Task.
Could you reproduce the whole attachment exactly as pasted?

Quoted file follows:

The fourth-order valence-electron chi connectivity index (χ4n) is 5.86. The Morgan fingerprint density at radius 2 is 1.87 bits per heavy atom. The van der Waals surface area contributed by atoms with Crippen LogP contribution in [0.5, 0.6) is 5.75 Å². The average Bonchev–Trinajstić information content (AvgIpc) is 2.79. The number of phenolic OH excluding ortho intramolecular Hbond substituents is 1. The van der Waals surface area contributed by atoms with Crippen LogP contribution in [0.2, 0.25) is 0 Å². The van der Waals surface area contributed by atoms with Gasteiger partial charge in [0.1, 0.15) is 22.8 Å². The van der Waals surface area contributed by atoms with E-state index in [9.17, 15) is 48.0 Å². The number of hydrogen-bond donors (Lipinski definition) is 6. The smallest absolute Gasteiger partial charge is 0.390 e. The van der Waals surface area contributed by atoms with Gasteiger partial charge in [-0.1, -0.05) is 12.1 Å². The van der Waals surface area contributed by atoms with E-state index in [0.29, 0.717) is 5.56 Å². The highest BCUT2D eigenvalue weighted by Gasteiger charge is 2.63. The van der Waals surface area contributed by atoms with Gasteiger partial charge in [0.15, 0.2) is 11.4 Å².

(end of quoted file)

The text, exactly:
The fourth-order valence-electron chi connectivity index (χ4n) is 5.86. The Morgan fingerprint density at radius 2 is 1.87 bits per heavy atom. The van der Waals surface area contributed by atoms with Crippen LogP contribution in [0.5, 0.6) is 5.75 Å². The average Bonchev–Trinajstić information content (AvgIpc) is 2.79. The number of phenolic OH excluding ortho intramolecular Hbond substituents is 1. The van der Waals surface area contributed by atoms with Crippen LogP contribution in [0.2, 0.25) is 0 Å². The van der Waals surface area contributed by atoms with Gasteiger partial charge in [0.1, 0.15) is 22.8 Å². The van der Waals surface area contributed by atoms with E-state index in [9.17, 15) is 48.0 Å². The number of hydrogen-bond donors (Lipinski definition) is 6. The smallest absolute Gasteiger partial charge is 0.390 e. The van der Waals surface area contributed by atoms with Gasteiger partial charge in [-0.1, -0.05) is 12.1 Å². The van der Waals surface area contributed by atoms with E-state index in [0.29, 0.717) is 5.56 Å². The highest BCUT2D eigenvalue weighted by Gasteiger charge is 2.63. The van der Waals surface area contributed by atoms with Gasteiger partial charge in [0.15, 0.2) is 11.4 Å².